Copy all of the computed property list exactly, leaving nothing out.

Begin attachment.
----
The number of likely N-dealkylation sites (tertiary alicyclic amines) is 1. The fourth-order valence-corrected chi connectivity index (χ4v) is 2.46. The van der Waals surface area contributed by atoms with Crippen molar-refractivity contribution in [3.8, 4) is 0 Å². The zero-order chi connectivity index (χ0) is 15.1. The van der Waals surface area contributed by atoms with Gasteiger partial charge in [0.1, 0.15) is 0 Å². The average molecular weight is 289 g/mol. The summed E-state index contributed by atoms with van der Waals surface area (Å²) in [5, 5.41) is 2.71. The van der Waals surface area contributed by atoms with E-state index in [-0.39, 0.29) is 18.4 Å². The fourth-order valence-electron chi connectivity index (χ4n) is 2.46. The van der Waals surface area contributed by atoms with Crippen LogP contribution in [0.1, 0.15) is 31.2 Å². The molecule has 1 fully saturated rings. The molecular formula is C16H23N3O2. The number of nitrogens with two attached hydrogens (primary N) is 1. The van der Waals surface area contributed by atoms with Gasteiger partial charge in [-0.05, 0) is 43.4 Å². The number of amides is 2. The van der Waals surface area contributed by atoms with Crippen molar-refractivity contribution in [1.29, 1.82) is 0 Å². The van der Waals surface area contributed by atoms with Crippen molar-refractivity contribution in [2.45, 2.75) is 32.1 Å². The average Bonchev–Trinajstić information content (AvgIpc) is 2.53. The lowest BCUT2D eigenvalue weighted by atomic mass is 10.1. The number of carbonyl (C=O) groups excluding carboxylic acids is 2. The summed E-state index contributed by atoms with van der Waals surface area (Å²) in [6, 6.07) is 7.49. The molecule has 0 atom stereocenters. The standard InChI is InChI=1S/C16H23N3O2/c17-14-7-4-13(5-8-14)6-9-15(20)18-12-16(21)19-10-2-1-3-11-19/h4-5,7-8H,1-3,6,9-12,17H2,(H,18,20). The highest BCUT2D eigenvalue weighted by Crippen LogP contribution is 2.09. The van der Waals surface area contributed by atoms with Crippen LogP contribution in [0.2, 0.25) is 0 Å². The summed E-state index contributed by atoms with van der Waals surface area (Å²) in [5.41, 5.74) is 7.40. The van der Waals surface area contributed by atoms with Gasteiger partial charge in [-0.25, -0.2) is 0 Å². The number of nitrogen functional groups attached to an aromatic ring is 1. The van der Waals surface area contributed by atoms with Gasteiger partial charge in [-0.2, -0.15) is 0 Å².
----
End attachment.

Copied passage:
The number of likely N-dealkylation sites (tertiary alicyclic amines) is 1. The fourth-order valence-corrected chi connectivity index (χ4v) is 2.46. The van der Waals surface area contributed by atoms with Crippen molar-refractivity contribution in [3.8, 4) is 0 Å². The zero-order chi connectivity index (χ0) is 15.1. The van der Waals surface area contributed by atoms with Gasteiger partial charge in [0.1, 0.15) is 0 Å². The average molecular weight is 289 g/mol. The summed E-state index contributed by atoms with van der Waals surface area (Å²) in [5, 5.41) is 2.71. The van der Waals surface area contributed by atoms with E-state index in [-0.39, 0.29) is 18.4 Å². The fourth-order valence-electron chi connectivity index (χ4n) is 2.46. The van der Waals surface area contributed by atoms with Crippen LogP contribution in [0.1, 0.15) is 31.2 Å². The molecule has 1 fully saturated rings. The molecular formula is C16H23N3O2. The number of nitrogens with two attached hydrogens (primary N) is 1. The van der Waals surface area contributed by atoms with Gasteiger partial charge in [-0.05, 0) is 43.4 Å². The number of amides is 2. The van der Waals surface area contributed by atoms with Crippen molar-refractivity contribution in [1.29, 1.82) is 0 Å². The van der Waals surface area contributed by atoms with Crippen molar-refractivity contribution in [2.45, 2.75) is 32.1 Å². The average Bonchev–Trinajstić information content (AvgIpc) is 2.53. The lowest BCUT2D eigenvalue weighted by atomic mass is 10.1. The number of carbonyl (C=O) groups excluding carboxylic acids is 2. The summed E-state index contributed by atoms with van der Waals surface area (Å²) in [6, 6.07) is 7.49. The molecule has 0 atom stereocenters. The standard InChI is InChI=1S/C16H23N3O2/c17-14-7-4-13(5-8-14)6-9-15(20)18-12-16(21)19-10-2-1-3-11-19/h4-5,7-8H,1-3,6,9-12,17H2,(H,18,20). The highest BCUT2D eigenvalue weighted by Crippen LogP contribution is 2.09. The van der Waals surface area contributed by atoms with Crippen LogP contribution in [0.2, 0.25) is 0 Å². The summed E-state index contributed by atoms with van der Waals surface area (Å²) in [5.41, 5.74) is 7.40. The van der Waals surface area contributed by atoms with Gasteiger partial charge in [-0.25, -0.2) is 0 Å². The number of nitrogen functional groups attached to an aromatic ring is 1. The van der Waals surface area contributed by atoms with Gasteiger partial charge in [-0.2, -0.15) is 0 Å².